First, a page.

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Reflections Of Lost Loved Ones And Losing Our School System
Published:
8/3/2016 10:55:54 AM

By Barney Blakeney 
 

First I need to say something about three of the people we lost over the past weekend - Mrs. Margaret Wade Lesesne, Wheeler Hughes and Rubin Mack Sr. - three wonderful people who made indelible marks where they stood in life.

Mrs. Lesesne will be missed tremendously by her family at Wesley UMC. As matriarch of the family that resided in Mount Pleasant, Mrs. Lesesne raised her children in that church and made a motherly mark on many others who grew up there. She died July 29.

Former Charleston police officer Rubin Mack also died July 29. At a time when black police officers held a precarious position in the community, Rubin Mack did his job in a way that commanded respect from the black community African American policemen were expected to keep in control as well as the white community in which they had to function effectively despite the sanctioned racism of the time. Mack was a good policeman and emerged as one of the department’s most effective investigators.

Wheeler Hughes died July 30. Mr. Hughes touched as many lives in this community perhaps as anyone. His career spanned more than three decades in the north area of Charleston County. He rose through the ranks from teaching to administration. In an era when highly capable black educators proliferated a segregated public education system that disenfranchised black students, Wheeler Hughes was among the cream that rose to the top of the profession.

I never had the privilege of getting really close to any of those dearly departed. I saw them from a short distance. But their influences reached so far, even without personal contact, they each touched me. I’m just one of the thousands they touched and influenced. Thinking of Mr. Hughes, I’m reminded how important it is that our community ensures our schools have the right people in place. At the segregated schools of the 1960s, Hughes rose to become a school administrator. Black principals had to be extraordinary people. They had to navigate a system in which they were marginalized and got inadequate resources, yet still were expected to create and maintain a quality learning environment.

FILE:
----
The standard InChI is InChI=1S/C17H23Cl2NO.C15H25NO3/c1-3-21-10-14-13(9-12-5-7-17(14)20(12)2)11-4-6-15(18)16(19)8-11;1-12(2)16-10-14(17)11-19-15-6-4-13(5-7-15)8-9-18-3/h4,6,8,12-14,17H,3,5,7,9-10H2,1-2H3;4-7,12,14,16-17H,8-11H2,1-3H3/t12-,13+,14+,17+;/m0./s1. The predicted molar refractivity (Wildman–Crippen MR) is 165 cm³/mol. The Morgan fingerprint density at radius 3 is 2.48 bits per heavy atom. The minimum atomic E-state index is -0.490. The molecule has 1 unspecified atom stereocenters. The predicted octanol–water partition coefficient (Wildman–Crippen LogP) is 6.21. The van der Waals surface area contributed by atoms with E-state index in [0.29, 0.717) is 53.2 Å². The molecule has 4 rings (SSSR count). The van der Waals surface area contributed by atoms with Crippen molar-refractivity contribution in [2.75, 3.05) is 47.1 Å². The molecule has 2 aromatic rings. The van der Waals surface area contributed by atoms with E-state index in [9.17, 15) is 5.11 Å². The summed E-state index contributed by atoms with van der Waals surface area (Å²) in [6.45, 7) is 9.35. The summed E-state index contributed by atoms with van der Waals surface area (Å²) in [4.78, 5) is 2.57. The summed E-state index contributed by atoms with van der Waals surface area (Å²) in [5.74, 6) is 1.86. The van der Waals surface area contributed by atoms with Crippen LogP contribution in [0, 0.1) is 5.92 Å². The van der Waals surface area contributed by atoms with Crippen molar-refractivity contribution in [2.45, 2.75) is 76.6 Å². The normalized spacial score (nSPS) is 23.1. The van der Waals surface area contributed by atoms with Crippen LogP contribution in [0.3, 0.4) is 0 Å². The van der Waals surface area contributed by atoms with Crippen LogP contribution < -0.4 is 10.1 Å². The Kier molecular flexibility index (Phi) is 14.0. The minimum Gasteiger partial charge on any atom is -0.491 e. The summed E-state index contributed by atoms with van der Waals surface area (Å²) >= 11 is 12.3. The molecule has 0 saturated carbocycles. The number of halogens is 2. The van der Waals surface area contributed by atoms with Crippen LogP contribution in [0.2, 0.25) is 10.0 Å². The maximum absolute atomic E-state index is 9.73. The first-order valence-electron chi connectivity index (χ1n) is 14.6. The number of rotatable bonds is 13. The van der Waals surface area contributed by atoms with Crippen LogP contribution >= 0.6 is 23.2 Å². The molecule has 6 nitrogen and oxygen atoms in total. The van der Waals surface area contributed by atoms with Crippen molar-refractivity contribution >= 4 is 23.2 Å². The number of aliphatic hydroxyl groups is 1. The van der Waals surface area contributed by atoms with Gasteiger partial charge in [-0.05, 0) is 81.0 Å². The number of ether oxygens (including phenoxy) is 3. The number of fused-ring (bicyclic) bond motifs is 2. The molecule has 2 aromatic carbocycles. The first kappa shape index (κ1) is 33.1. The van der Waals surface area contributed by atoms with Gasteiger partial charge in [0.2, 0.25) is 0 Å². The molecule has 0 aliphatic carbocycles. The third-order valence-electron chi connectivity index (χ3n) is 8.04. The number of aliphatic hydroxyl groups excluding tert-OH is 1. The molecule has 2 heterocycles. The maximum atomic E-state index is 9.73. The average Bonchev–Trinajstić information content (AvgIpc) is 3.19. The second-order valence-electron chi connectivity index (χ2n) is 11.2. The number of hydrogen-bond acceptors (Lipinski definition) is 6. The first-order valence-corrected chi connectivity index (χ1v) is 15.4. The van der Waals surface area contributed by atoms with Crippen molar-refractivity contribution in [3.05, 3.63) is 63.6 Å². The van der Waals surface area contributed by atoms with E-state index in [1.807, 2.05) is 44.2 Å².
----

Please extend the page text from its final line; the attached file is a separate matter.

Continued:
In a conversation with a current black administrator, I got a picture of the games that still are played out in Charleston County public schools. Although there is some semblance of racial integration in today’s public schools, that picture still is black and white. Even after three decades of merging black and white students at a few schools, the same games still are played. There are more blacks in top positions and some in positions where previously there were none, but the games still are the same.

Administrators like Wheeler Hughes and Nathaniel Washington rose to the top in a system that placed them in positions based on their abilities. Certainly part of the criteria for recognition was based on who you knew as much as what you knew, but you had to know something. Today, the system is almost totally about who you know.

Charleston voters November 8 will go to the polls to elect five members to the county school board. More than likely those elections also will be based on who you know more than what you know. I talked with a county school board candidate last night who had no clue the school district has spent about $500,000 since 2013 paying teachers who didn’t have jobs. The candidate was surprised when I told her about the issue that surfaced last week.

Now how can you be a candidate for a position with an entity that wastes a half million dollars as it simultaneously struggles to overcome an $18 million budget shortfall and you not know about that issue? Equally as disturbing, one sitting school board member said he didn’t realize board members had responsibility in the issue when he ran for the school board. What I’m getting is that the roosters who strut all over the barnyard have no clue what the hens who are laying eggs are doing.

Running schools is difficult at best. It’s a thankless, often controversial task. So why would anybody want to run schools? Can you say $1 billion spent over a decade in construction and an annual $400,000 operating budget? Public schools are big money. Charleston County School District has the county’s largest annual budget. That’s a lot of money to play with - at every level.
 
I almost feel disrespectful talking about Mrs. Lesesne, Wheeler Hughes and Rubin Mack in the same column with the shysters who run our schools. Lesesne, Hughes and Mack were good people who cared about others. They reached out and touched someone not for what they got, but for what they wanted to give.

We should think about the caliber of Mrs. Lesesne, Wheeler Hughes and Rubin Mack when we go to the polls in November to elect new school board members.
 

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